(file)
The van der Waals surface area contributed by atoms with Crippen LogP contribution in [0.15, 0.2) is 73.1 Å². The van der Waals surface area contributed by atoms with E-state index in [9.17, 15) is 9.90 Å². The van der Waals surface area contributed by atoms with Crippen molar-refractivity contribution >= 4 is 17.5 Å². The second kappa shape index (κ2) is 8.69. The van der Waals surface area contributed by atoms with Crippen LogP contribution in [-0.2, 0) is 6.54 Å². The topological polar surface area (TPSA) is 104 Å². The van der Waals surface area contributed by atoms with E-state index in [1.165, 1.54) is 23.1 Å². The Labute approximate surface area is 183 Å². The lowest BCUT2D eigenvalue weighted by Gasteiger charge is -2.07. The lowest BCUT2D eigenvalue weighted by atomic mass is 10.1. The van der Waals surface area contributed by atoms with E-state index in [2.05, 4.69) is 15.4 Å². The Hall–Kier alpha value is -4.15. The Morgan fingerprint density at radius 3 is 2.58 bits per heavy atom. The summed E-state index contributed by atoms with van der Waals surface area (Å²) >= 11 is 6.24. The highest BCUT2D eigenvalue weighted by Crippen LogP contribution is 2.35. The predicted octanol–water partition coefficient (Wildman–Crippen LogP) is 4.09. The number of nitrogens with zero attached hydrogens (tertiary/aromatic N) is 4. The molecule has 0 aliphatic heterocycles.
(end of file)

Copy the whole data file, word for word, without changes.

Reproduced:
The van der Waals surface area contributed by atoms with Crippen LogP contribution in [0.15, 0.2) is 73.1 Å². The van der Waals surface area contributed by atoms with E-state index in [9.17, 15) is 9.90 Å². The van der Waals surface area contributed by atoms with Crippen molar-refractivity contribution >= 4 is 17.5 Å². The second kappa shape index (κ2) is 8.69. The van der Waals surface area contributed by atoms with Crippen LogP contribution in [-0.2, 0) is 6.54 Å². The topological polar surface area (TPSA) is 104 Å². The van der Waals surface area contributed by atoms with E-state index in [1.165, 1.54) is 23.1 Å². The Labute approximate surface area is 183 Å². The lowest BCUT2D eigenvalue weighted by Gasteiger charge is -2.07. The lowest BCUT2D eigenvalue weighted by atomic mass is 10.1. The van der Waals surface area contributed by atoms with E-state index in [2.05, 4.69) is 15.4 Å². The Hall–Kier alpha value is -4.15. The Morgan fingerprint density at radius 3 is 2.58 bits per heavy atom. The summed E-state index contributed by atoms with van der Waals surface area (Å²) >= 11 is 6.24. The highest BCUT2D eigenvalue weighted by Crippen LogP contribution is 2.35. The predicted octanol–water partition coefficient (Wildman–Crippen LogP) is 4.09. The number of nitrogens with zero attached hydrogens (tertiary/aromatic N) is 4. The molecule has 0 aliphatic heterocycles.